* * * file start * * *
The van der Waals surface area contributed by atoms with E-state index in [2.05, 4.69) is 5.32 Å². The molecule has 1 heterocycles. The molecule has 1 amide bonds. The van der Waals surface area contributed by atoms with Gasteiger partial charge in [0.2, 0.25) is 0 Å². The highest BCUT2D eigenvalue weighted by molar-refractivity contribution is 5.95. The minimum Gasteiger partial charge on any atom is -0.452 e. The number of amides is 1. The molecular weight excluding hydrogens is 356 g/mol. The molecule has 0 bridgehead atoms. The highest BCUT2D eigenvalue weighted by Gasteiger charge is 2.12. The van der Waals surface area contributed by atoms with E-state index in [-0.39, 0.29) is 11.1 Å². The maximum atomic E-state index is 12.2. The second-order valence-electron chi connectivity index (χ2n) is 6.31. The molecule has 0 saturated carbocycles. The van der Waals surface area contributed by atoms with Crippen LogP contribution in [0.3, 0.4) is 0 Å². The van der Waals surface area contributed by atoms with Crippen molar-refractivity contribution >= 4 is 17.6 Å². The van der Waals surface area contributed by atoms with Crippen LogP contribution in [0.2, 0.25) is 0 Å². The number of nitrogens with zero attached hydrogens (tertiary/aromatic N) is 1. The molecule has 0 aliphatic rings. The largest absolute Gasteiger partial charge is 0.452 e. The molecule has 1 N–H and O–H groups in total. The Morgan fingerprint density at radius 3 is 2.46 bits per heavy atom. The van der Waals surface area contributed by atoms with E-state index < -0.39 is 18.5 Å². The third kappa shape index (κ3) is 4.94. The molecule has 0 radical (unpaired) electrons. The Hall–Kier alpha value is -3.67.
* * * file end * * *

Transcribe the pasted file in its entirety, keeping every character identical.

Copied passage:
The van der Waals surface area contributed by atoms with E-state index in [2.05, 4.69) is 5.32 Å². The molecule has 1 heterocycles. The molecule has 1 amide bonds. The van der Waals surface area contributed by atoms with Gasteiger partial charge in [0.2, 0.25) is 0 Å². The highest BCUT2D eigenvalue weighted by molar-refractivity contribution is 5.95. The minimum Gasteiger partial charge on any atom is -0.452 e. The number of amides is 1. The molecular weight excluding hydrogens is 356 g/mol. The molecule has 0 bridgehead atoms. The highest BCUT2D eigenvalue weighted by Gasteiger charge is 2.12. The van der Waals surface area contributed by atoms with E-state index in [-0.39, 0.29) is 11.1 Å². The maximum atomic E-state index is 12.2. The second-order valence-electron chi connectivity index (χ2n) is 6.31. The molecule has 0 saturated carbocycles. The van der Waals surface area contributed by atoms with Crippen LogP contribution in [0.3, 0.4) is 0 Å². The van der Waals surface area contributed by atoms with Crippen molar-refractivity contribution >= 4 is 17.6 Å². The van der Waals surface area contributed by atoms with Crippen LogP contribution in [0.2, 0.25) is 0 Å². The number of nitrogens with zero attached hydrogens (tertiary/aromatic N) is 1. The molecule has 0 aliphatic rings. The largest absolute Gasteiger partial charge is 0.452 e. The molecule has 1 N–H and O–H groups in total. The Morgan fingerprint density at radius 3 is 2.46 bits per heavy atom. The van der Waals surface area contributed by atoms with E-state index < -0.39 is 18.5 Å². The third kappa shape index (κ3) is 4.94. The molecule has 0 radical (unpaired) electrons. The Hall–Kier alpha value is -3.67.